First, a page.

THE EVIL THAT MEN DO
One of the male members of a Positive Psychology Whatsapp group of which I am a member, posted an article entitled ‘Why are so many single women trying love coaching?’ This was undoubtedly meant to be thought-provoking as the group members are predominantly woman and involved in coaching. The first few responses were “interesting” and “very interesting” and then, faster than the acronyms for gender identity change, so did the mood. It started with “Wow this Robert Burale (the coach) sounds awful. No expertise just mansplaining” ...This was followed by “yup”, “toxic”, “Urgh”. One person said, “I got halfway through this article before the bile started rising in my throat...” another concurred “experienced bile rush watching this”, “barf” and so on. The male member responsible for the post took cover and apologised for posting it is the first place.
If you aren’t familiar with the term Mansplaining I’m about to explain it and if you are a woman in the know of such things try and not take offence. Mansplaining is a derogatory term which encapsulates the sexist, condescending tendency men can exhibit in classrooms, at work, and in casual conversation to assume that they know more about a topic than a woman, no matter what it is or what her credentials are. It seems that it is ok for woman to use the term freely because it was quoted quite a few times by group members.
When the flood of penned vitriol containing harsh words like bile came pouring forth, I was intrigued because this group is one of the least judgemental cohorts I know. A central pillar supporting our work as coaches is unconditional, positive regard which basically means accepting others no matter what they say or do and placing no conditions on this acceptance. Although this translates as acceptance mostly for the people we coach, its essence tends to spill over to how we operate in other areas and what we believe etc. I couldn’t help feeling that all historic, cumulative hurt, rejection and disappointment caused by men were being channelled to this coach who seemed more like an interesting fellow than devil incarnate.
I watched the BBC video and wasn’t in the least bit offended. The purpose of coaching is to improve people’s lot in life, make things better, realise potential - make them happier is a phrase we use a lot. This is what Robert Burale, self-styled Love Coach, seems to be doing. As one satisfied customer said at the end of his programme "The most important takeaway from that course was just be happy. Make yourself happy. Love yourself. Before you give love out there, give it to yourself fully!” This didn’t seem to align to the thinking of one influential member of the group who wrote “He prays on vulnerable people and tells then what he thinks they need to hear” and another who said, “Why is he advising woman on how to have a successful relationship and not men?”
Is what he recommends or supports such as abstinence before marriage or taking an abusive partner back ideas that I agree with? No, in fact to me a lot of what he says sounds quite old fashioned but then I am not a single Kenyan woman trying to find love and therefore not his target audience. There is a lot of telling in his style (splaining) which is not a true coaching style as the coachee is supposed to find their own solutions but regardless there is a following for his message and, no doubt Robert Burale is making a fortune. And my group is not happy about it.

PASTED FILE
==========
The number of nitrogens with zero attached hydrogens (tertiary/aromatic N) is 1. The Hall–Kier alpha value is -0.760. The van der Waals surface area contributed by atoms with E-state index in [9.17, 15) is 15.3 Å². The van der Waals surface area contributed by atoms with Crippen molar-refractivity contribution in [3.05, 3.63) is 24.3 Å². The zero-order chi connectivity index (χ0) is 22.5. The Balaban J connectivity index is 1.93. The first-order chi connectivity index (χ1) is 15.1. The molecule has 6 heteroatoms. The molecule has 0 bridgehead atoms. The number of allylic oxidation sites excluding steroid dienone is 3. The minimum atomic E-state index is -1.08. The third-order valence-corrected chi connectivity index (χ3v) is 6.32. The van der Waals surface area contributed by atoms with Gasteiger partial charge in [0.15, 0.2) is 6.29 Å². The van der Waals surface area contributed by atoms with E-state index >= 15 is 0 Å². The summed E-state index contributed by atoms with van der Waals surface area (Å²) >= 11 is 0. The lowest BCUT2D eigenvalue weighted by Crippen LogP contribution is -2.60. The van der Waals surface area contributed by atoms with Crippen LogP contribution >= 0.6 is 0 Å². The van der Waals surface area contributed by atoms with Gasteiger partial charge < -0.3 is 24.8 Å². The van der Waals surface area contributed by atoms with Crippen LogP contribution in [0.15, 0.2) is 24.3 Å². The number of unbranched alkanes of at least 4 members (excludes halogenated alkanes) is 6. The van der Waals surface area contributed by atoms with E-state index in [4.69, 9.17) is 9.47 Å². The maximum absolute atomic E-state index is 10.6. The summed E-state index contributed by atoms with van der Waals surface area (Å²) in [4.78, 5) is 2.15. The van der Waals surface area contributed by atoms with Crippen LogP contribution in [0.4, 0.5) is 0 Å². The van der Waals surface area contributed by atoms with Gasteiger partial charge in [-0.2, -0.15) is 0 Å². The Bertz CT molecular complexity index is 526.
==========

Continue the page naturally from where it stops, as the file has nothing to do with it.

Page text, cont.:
There is something about Dr Burale which triggered these emotional response from many woman in my group. Incidents when they were badly treated by men or when they fell ‘victim’ to mansplaining or when men of the cloth judged them were eagerly shared and added to the mounting negative tally against the not-so-good Doctor. I wanted to put my own thoughts forward but hesitated, intuitively knowing that this wouldn’t go down well with the politically correct brigade and that, just as Burale was labelled a mansplainer and misogynist, I would be too.
What is wrong with a woman seeking out the expertise and advice of a man when they are trying to find answers to love and who better than from the likes of Dr Burale who was once addicted to porn, failed in a marriage etc., I mean, come on, he’s every guy, right? And as they say, there’s none so pure as the reformed!
This trepidation to speak my mind is the cost of political correctness these days. Why am I not expected to have an opinion about women’s issues even if they are concerned with finding love? I have daughters and sisters and what happens in their world concerns me because they are often human issues not only women’s issues. Surely everybody is entitled to have an opinion on anything at all even Dr Burale - although whether it’s wise to voice that opinion at all times may be another matter.
Can you imagine the reaction that I would have got had I took to the group and accused them of womansplaining or being misandrists? It would be like throwing a grenade into a room for in the quest for equality and the ‘me too’ movement it just wouldn’t be tolerated. It sometimes feels that the pendulum has swung too far the other way and has become a ‘war on men’ movement and attitude that really is not helpful for the cause. Perhaps because of the years of inequality we are teaching women that it is ok to say whatever they want about men and take the gloves off and that’s counterproductive as its equality they are after, not war. One of the few guys in the group posted rather light-heartedly (I think) “Hi I’m willing to do love coaching. I’m single” - laughing emoji. His comment wasn’t even acknowledged but I sensed eyerolls and eyebrow lifting or am I just imagining it and being sexist?
Rhetorical question - I already know the answer to that!